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ERIC Number: ED318247
Record Type: Non-Journal
Publication Date: 1990
Pages: 27
Abstractor: N/A
Reference Count: N/A
Legal Language: What Is It and What Can We Do about It?
Charrow, Veda R.; Crandall, JoAnn
Legal language is discussed in the context of concern about the comprehensibility of consumer documents and the trend toward simplification of the language used in these documents. Specific features of legal language and its functions within the legal community and society are identified. As a primary tool of the legal profession, legal language is viewed as carrying a substantial social and linguistic burden. In addition, it is seen as serving separating, unifying, and prestige functions. It is proposed that these two factors explain why attempts at simplification are likely to be resisted. Legal language appears to have some features of a changing, living dialect, and while traditional scholars have focused only on legal vocabulary, research has demonstrated an evolution of legal terms through litigation and appeal that is analogous to the historical development of ordinary English. Recent research suggests that there is more to legal language than lexicon. Some of the attempts to simplify legal language and some research studies on the comprehension of non-legal language are examined for the insights they provide into linguistic barriers to comprehension of legal language. Areas of research are identified. (Author/MSE)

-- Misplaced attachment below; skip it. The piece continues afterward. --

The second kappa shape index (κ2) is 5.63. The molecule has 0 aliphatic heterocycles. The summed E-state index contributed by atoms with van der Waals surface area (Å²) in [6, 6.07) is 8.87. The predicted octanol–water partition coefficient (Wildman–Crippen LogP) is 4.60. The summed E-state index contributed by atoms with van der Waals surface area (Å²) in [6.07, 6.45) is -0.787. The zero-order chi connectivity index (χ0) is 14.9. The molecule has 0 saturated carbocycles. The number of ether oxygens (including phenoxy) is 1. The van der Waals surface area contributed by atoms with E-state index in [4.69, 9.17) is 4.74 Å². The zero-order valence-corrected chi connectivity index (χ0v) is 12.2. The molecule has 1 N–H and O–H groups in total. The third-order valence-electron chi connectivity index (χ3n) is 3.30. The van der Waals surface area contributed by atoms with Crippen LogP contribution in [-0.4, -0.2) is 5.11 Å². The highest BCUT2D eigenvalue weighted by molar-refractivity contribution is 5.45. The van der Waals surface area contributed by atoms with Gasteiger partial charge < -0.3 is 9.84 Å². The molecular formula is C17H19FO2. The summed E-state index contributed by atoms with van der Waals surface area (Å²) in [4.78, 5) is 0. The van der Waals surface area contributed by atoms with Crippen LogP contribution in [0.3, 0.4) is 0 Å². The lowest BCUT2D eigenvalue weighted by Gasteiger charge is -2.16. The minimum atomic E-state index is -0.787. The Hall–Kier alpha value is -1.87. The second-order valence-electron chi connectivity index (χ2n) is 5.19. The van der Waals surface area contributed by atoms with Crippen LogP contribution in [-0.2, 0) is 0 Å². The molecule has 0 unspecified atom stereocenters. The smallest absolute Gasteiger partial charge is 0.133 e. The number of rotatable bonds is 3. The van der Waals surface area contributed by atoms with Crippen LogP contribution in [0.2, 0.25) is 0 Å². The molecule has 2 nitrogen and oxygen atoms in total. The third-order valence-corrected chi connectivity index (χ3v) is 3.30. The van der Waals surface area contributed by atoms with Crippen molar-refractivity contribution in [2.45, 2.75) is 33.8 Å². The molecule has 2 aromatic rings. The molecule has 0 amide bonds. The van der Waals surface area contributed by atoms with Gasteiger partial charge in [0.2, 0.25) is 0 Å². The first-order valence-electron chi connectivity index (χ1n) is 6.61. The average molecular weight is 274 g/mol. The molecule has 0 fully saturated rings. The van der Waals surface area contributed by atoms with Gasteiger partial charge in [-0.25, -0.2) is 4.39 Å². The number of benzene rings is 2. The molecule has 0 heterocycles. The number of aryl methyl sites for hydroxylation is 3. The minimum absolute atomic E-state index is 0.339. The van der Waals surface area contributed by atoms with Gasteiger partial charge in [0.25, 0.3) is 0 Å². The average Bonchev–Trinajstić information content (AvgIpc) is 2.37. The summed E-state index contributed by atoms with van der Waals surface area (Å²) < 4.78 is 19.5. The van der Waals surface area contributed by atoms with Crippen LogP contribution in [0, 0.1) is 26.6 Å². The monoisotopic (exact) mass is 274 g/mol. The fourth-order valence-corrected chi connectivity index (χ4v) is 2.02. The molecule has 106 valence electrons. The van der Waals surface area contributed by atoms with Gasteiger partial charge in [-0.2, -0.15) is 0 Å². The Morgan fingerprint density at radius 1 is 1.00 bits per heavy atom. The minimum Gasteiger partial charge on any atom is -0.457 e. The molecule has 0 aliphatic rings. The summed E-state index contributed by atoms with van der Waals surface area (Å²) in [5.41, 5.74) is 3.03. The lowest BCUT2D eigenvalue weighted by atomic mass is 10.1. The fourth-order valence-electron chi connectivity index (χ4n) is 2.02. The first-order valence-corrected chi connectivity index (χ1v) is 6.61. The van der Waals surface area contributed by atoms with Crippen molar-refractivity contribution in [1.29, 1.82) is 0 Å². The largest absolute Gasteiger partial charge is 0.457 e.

Publication Type: Reports - Evaluative
Education Level: N/A
Audience: N/A
Language: English
Sponsor: N/A
Authoring Institution: N/A